1956 - The Bernard G. and Ruth Marck Greenberg Residence, 425 Brookside Drive, Chapel Hill. Commissioned 1954. Designed with Harry Bates. Built by Edward Mann. Same plan and elevation as for the Alden, Carter and Van Cleaves Residences in Chapel Hill. Sold in 2010 to Zhihui Xie and Buer Sen.
1957 - The Harley and Janet Shands Residence, 410 Morgan Creek Road, Chapel Hill, designed with Raymond Sawyer. Sold in 1963 to Winton and Lapreal Wilcox. Sold in 1966 to David and Maeda Galinsky. Still owned by Maeda Galinsky as of 2011. The H-shaped house is divided into four sections: a main living and kitchen area, a breezeway, four bedrooms overlooking a pool, and a former carport now converted to a small apartment without a kitchen. The gray pattern above is the original cool formica countertop in the kitchen. Photos by George Smart.
1958 - The Waugh House, 1301 Dixie Trail, at the corner of Leonard and Dixie Trail, Raleigh. The original house was a small bungalow designed by Waugh for his mother-in-law. Sold in 1961 to George and Katherine W. (Kay) Hall. Sold in 1965 to architect Ben Taylor, who renovated or added on five times. Sold in 1999 to Dean and Marcella McCord, Taylor's daughter. Waugh's draftsman Gil Slack recalls that Waugh intended this to be a template from which many more houses would be produced.
1959 - The Mehmet (Nick) and Virginia Uyanik House, 3516 Andrews Lane, Raleigh. Sold in 1995 to Kurt F. Eichenberger and Donna G. Anderson. Eichenberger designed an addition and renovation later that year. Photo by Sally Greene.
1959 - The Bill and Chicita Culberson House, aka Villa Pinea, 5501 George King Road, Durham, overlooking a pond on 12 acres. They were both botanists. Built by Charlie Parker. Two greenhouses were added in the late 70's/early 80's. The Culbersons chose Waugh by wandering around Morgan Creek and asking owners of the most interesting houses about their architect. Pictures by Sally Greene and George Smart. Donated around 2009 to the NC Botanical Garden Foundation.
1959 - The Bernard Abrams Residence, 8508 Bald Eagle Lane, Wilmington NC. Built by Alex Fonvielle Jr. Sold to Ronald Sinclair Trust. Renovated and expanded in 1991 and 2005.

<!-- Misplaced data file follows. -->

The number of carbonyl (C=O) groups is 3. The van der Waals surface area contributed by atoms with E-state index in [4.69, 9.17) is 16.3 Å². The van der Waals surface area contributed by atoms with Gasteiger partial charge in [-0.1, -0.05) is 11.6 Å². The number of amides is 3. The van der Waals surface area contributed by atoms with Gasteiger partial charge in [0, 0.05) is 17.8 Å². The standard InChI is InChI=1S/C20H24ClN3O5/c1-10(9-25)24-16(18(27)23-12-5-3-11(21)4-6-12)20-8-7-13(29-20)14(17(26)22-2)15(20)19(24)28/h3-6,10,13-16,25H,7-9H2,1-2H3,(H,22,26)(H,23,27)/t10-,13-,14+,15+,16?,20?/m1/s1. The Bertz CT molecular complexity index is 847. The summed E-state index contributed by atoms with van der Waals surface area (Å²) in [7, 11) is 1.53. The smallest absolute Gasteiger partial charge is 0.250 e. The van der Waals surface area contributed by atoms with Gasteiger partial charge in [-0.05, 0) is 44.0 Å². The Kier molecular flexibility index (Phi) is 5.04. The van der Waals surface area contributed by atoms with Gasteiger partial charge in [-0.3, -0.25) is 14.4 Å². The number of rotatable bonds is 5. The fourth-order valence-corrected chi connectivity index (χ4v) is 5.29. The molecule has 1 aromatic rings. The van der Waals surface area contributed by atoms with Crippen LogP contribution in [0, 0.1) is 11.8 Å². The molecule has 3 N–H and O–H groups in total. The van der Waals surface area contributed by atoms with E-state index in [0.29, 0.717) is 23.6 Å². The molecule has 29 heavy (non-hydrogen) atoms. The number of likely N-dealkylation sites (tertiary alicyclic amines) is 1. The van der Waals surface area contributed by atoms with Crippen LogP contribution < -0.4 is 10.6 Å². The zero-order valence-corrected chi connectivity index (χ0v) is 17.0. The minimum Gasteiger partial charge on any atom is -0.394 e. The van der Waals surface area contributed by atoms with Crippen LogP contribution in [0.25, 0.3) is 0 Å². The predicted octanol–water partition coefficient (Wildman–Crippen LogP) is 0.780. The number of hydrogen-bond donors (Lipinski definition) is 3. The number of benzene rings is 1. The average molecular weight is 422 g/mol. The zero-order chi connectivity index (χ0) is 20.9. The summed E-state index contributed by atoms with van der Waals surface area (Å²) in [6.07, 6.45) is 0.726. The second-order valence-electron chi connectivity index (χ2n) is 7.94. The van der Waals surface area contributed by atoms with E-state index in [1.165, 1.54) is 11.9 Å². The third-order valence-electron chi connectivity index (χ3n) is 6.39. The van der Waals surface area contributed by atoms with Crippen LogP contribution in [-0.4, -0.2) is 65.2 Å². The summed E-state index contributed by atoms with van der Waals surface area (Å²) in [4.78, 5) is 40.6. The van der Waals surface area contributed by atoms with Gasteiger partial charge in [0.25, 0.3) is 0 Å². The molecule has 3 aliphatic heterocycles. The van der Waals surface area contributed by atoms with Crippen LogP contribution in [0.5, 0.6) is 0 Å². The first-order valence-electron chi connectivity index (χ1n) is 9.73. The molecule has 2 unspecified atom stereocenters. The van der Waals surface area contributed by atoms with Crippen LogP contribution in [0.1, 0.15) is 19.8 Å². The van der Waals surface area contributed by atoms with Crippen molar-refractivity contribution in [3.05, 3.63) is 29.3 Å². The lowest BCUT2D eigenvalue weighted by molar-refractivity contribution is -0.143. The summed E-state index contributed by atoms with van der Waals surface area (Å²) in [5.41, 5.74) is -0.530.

1960 - The Philip S. and Marylou Hendrick Residence, 758 Old Mill Road, Chapel Hill. Sold in 2001 to Kevin Lee Needham. Sold in 2006 to Karin C. Millett and Gene Ellis. Sold in 2014 to Traci and David A'Lessio.
Other houses, taken from a Waugh job list:
1953 - The Joel and Shirley Colton Residence, Chapel Hill. Designed with architect Gilbert M. Slack. Built by Edward Mann.
1954 - The Dr. Thomas S. and Caroline Royster Guest House, possibly Oxford Road, Henderson NC, designed with Harry Bates. Located in 120 acres. Commissioned 1953. 7 bed, 5 ½ bath, 5286 sf, two story. James A. Davidson and S. B. Jones were contractors. Charles F. Gillette was the landscape architect. Kitchen renovation in the 1970's. The family gave the property to a University who sold it to Joe and Kym Tyler.
1950's - The Henderson Residence (plus a later addition). Could be the Royster House. No address. Do you know where it is?
1950's - The Fowler Residence. No address. Do you know where it is?
1950's - The Bryant Residence Addition, Avent Ferry Road, Raleigh. Designed with Harry Bates. No address. Do you know where it is?
1950's - The Eckels Residence Addition. No address. Do you know where it is?
1950's - The Alden
1950's - The Carter
1950's - The Van Cleaves
Residence, Chapel Hill.
1950's - The Shim Residence. No address. Do you know where it is?
1950's - The Duncan Residence. No address. Do you know where it is?
1950's - The McLauchlin and Carter Residence. No address. Do you know where it is?
Sources include: M. Ruth Little's The Development of Modernism in Raleigh 1945-1965, Louise Creed, Lisa Creed, Patrick Mortell, Waugh's archive at NCSU Special Collections, The South Builds, New Architecture in the Old South by Edward Waugh and his wife Elizabeth Waugh, The Town and Gown Architecture of Chapel Hill, North Carolina 1795-1975 by M. Ruth Little, A Guide for Chapel Hill, Durham, and Raleigh: 1956 AIA Regional Conference, Sally Greene, daughter Stella Waugh, interview with Gilbert Slack, interview with Raymond Sawyer, Katherine M. Mason, Philip B. Manire.